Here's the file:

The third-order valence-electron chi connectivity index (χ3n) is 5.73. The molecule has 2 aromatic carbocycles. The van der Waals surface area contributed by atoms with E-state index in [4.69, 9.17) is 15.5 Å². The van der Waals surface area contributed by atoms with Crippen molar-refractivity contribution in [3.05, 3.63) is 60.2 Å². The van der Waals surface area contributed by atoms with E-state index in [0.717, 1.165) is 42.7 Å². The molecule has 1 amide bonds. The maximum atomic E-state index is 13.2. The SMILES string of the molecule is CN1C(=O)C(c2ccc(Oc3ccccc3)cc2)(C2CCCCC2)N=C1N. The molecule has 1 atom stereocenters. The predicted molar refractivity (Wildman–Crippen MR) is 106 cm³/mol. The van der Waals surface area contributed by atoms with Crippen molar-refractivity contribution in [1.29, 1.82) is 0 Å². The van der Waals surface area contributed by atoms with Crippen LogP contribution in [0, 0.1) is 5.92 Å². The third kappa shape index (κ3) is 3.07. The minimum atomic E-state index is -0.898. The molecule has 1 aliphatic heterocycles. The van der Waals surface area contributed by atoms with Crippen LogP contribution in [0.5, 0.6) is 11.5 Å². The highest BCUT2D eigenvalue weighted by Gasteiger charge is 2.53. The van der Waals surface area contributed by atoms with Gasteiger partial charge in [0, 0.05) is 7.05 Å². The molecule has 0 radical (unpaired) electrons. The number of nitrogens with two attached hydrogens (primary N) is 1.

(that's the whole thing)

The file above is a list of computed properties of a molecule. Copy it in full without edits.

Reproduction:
The third-order valence-electron chi connectivity index (χ3n) is 5.73. The molecule has 2 aromatic carbocycles. The van der Waals surface area contributed by atoms with E-state index in [4.69, 9.17) is 15.5 Å². The van der Waals surface area contributed by atoms with Crippen molar-refractivity contribution in [3.05, 3.63) is 60.2 Å². The van der Waals surface area contributed by atoms with E-state index in [0.717, 1.165) is 42.7 Å². The molecule has 1 amide bonds. The maximum atomic E-state index is 13.2. The SMILES string of the molecule is CN1C(=O)C(c2ccc(Oc3ccccc3)cc2)(C2CCCCC2)N=C1N. The molecule has 1 atom stereocenters. The predicted molar refractivity (Wildman–Crippen MR) is 106 cm³/mol. The van der Waals surface area contributed by atoms with Crippen molar-refractivity contribution in [1.29, 1.82) is 0 Å². The van der Waals surface area contributed by atoms with Crippen LogP contribution in [0, 0.1) is 5.92 Å². The third kappa shape index (κ3) is 3.07. The minimum atomic E-state index is -0.898. The molecule has 1 aliphatic heterocycles. The van der Waals surface area contributed by atoms with Crippen LogP contribution in [0.5, 0.6) is 11.5 Å². The highest BCUT2D eigenvalue weighted by Gasteiger charge is 2.53. The van der Waals surface area contributed by atoms with Gasteiger partial charge in [0, 0.05) is 7.05 Å². The molecule has 0 radical (unpaired) electrons. The number of nitrogens with two attached hydrogens (primary N) is 1.